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Journal Article

Interface Exploring of Tungsten Carbide-Stainless Steel Composites through HRTEM


Willinger,  Marc Georg
Inorganic Chemistry, Fritz Haber Institute, Max Planck Society;

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Fernandes, C. M., Willinger, M. G., Vieira, M. T., & Senos, A. M. d. O. R. (2012). Interface Exploring of Tungsten Carbide-Stainless Steel Composites through HRTEM. Microscopy and Microanalysis, 18(S5), 109-110. doi:10.1017/S1431927612013207.

Cite as: https://hdl.handle.net/11858/00-001M-0000-000E-AFCB-8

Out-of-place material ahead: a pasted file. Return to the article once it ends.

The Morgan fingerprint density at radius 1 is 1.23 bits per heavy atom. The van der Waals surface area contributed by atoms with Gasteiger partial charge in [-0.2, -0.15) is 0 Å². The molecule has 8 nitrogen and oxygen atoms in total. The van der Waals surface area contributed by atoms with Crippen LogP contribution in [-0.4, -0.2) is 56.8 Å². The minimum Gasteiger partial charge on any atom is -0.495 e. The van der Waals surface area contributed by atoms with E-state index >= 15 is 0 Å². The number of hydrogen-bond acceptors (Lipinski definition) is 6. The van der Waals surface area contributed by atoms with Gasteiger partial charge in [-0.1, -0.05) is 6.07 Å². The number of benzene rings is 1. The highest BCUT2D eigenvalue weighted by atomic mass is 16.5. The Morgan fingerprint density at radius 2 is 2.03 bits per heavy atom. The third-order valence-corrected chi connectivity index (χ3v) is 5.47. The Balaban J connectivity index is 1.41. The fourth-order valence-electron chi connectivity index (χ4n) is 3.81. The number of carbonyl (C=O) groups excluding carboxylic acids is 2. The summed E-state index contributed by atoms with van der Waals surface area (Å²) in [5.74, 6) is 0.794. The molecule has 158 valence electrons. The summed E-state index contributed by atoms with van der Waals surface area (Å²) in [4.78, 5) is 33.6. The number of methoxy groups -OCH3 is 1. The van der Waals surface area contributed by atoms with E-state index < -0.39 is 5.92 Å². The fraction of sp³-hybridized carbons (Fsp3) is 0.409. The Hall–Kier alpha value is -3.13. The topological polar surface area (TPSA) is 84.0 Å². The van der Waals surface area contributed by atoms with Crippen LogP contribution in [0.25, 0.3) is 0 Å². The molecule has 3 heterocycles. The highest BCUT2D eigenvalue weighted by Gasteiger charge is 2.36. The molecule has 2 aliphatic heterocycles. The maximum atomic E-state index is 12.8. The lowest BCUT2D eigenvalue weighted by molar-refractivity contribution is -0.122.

Composites of tungsten carbide (WC) and stainless steel (SS) have been produced through an innovative powder coating technique using sputtering. These composites showed remarkable mechanical properties after vacuum sintering, in spite of significant amounts of brittle eta-phase, (M,W)6C. The formation of eta-phase is almost inevitable, because it is thermodynamically favoured for stoichiometric C in the WC-SS system and accelerated in the SS coated WC particles, due to the reduced diffusion distances between WC and SS and the nanocrystalline character of the metallic coating. Surprisingly, the mechanical properties are not seriously affected by the eta-phase. In fact, relatively tough and harder materials have been obtained compared to similar compositions of WC-Co. In order to understand the microscopic reason for the reported mechanical strength, in-depth structural analysis of grain boundaries and interfaces was performed by electron microscopy.